Michael Doherty was just 17 when he lost the ability to walk, but the former St. Paul's studenthasn't lost his determination to regain the mobility taken from him when he suffered a spinal cord injury during a 2016 football game at the Covington school.
Now a junior at LSU, Doherty is quick to say that he's gained something in the years since his injurythe realization that nothing should be taken for granted and a deep gratitude for those who've helped him, including doctors, nurses and therapists, as well as family and friends.
During a recent visit to Lakeview Regional Medical Center, the 21-year-old said thank you in person to some of the staff members who cared for him when he arrived at the Covington areahospital's emergency department on that fateful November night, a stay that stretched to 17 days.
Michael Doherty, center, heads to his truck after visiting with the medical team at Lakeview Regional Medical Center near Covington that helped him during surgery and recovery following a spinal injury he suffered while playing high school football in November 2016. Doherty uses a wheelchair to get around but he and his doctors hope he'll be able to walk again in the future. (Photo by Chris Granger | The Times-Picayune | The New Orleans Advocate)
"He could hardly raise his arms," said Holly Leonhard, then a critical care nurse and now a nurse practitioner, as she marveled at her former patient's progress.
This time, Doherty arrived at the hospital on his own steam, driving a modified truck that uses hand controls and a platform that slides out so he can maneuver his wheelchair without assistance.
Many people on his team of caregivers 27 in all had not seen him since he left the hospital four years ago. But they hadn't forgotten his determination to recover, something that they say was evident from the outset.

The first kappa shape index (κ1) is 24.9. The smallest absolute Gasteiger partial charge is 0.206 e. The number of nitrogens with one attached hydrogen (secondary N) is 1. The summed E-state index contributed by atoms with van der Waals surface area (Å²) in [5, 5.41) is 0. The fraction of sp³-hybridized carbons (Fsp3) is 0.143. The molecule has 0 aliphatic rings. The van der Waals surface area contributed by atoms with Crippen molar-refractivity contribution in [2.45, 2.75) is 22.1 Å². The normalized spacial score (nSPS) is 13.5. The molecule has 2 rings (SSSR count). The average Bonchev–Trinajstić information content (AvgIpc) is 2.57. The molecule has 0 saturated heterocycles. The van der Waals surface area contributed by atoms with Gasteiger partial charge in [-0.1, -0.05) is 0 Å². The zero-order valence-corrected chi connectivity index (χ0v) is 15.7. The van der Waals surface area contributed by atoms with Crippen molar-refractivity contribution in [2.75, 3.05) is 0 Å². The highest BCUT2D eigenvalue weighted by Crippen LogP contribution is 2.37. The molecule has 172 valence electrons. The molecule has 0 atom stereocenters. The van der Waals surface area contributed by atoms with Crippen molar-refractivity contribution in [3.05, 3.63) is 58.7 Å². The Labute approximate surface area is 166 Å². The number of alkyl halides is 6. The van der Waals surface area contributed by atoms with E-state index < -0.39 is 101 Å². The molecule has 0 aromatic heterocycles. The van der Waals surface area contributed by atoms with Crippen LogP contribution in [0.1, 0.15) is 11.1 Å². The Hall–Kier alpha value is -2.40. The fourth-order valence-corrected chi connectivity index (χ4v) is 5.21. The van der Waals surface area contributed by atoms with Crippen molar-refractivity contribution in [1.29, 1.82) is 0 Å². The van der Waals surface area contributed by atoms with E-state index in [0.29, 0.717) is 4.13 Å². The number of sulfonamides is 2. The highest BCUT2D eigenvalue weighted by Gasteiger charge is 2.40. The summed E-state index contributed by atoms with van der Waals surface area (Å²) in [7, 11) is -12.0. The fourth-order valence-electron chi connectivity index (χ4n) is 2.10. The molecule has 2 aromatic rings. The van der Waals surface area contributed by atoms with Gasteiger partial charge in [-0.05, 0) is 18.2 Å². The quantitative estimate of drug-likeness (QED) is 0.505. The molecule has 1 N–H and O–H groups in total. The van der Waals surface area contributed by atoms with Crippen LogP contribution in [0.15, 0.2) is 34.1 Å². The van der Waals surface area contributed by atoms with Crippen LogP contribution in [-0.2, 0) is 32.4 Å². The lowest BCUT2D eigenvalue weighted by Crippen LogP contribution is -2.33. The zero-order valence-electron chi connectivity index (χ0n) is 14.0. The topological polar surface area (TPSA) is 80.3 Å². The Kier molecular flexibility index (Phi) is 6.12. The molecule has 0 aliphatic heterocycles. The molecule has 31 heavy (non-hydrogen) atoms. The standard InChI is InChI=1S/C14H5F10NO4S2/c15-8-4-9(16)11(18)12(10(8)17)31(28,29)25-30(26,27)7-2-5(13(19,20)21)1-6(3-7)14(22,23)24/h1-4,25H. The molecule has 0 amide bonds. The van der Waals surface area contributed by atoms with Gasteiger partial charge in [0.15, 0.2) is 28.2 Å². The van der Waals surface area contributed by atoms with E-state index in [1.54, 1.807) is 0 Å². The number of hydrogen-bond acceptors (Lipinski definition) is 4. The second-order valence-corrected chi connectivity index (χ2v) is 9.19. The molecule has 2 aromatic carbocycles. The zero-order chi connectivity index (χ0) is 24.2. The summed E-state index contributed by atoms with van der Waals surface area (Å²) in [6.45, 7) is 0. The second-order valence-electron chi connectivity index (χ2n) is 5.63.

Sharon Resmondo, who was a night nurse then, choked up a bit as she recalled those days.
"The beginning was very hard," she said. "But he rallied every day."
"I have children his age," critical care nurse Melanie Norris added. "It was his resolve: he was going to get through it. Your heart went out to him. He hasn't proven us wrong yet."
Hospital staffers remember lighter moments, too, particularly the unending stream of visitors, mostly his classmates, and their gentle bending of the rules to allow them to be there for their friend. His hospital room was rearranged to bring in a big-screen TV, and some friends even slept over.
Nurse Practitioner Sharon Resmondo, center, holds up her phone so that other medical staff who couldn't see Michael Doherty in person could visit with him in a video chat on Wednesday, December 9, 2020 at Lakeview Regional Medical Center near Covington. Doherty wanted to thank the medical staff that helped him during surgery and in his recovery following a spinal injury suffered during a high school football game in November 2016. (Photo by Chris Granger | The Times-Picayune | The New Orleans Advocate)
Dr. Marco Hidalgo, medical director of the hospital's trauma program, said there was a train of people bringing food just for the visitors.
"I kept asking, 'Don't these kids have to go to school?' There was never a day when there were not at least a dozen," Hidalgo said. "He had more visitors in a day than the whole hospital has now."
Because of COVID-19, he pointed out, such attention isn't possible.
Doherty, at the time a junior defensive back, was injured in what appeared to be a routine play in a November 2016 playoff game against Archbishop Shaw. But after the play, Doherty couldn't pick himself up.
Michael Doherty, center, is surrounded by some of the medical team that helped him during surgery and recovery at Lakeview Regional Medical Center near Covington back in November 2016 following a spinal injury he suffered at a high school football game. On Wednesday, December 9, 2020, Doherty drove to the hospital using a modified truck to thank the staff. (Photo by Chris Granger | The Times-Picayune | The New Orleans Advocate)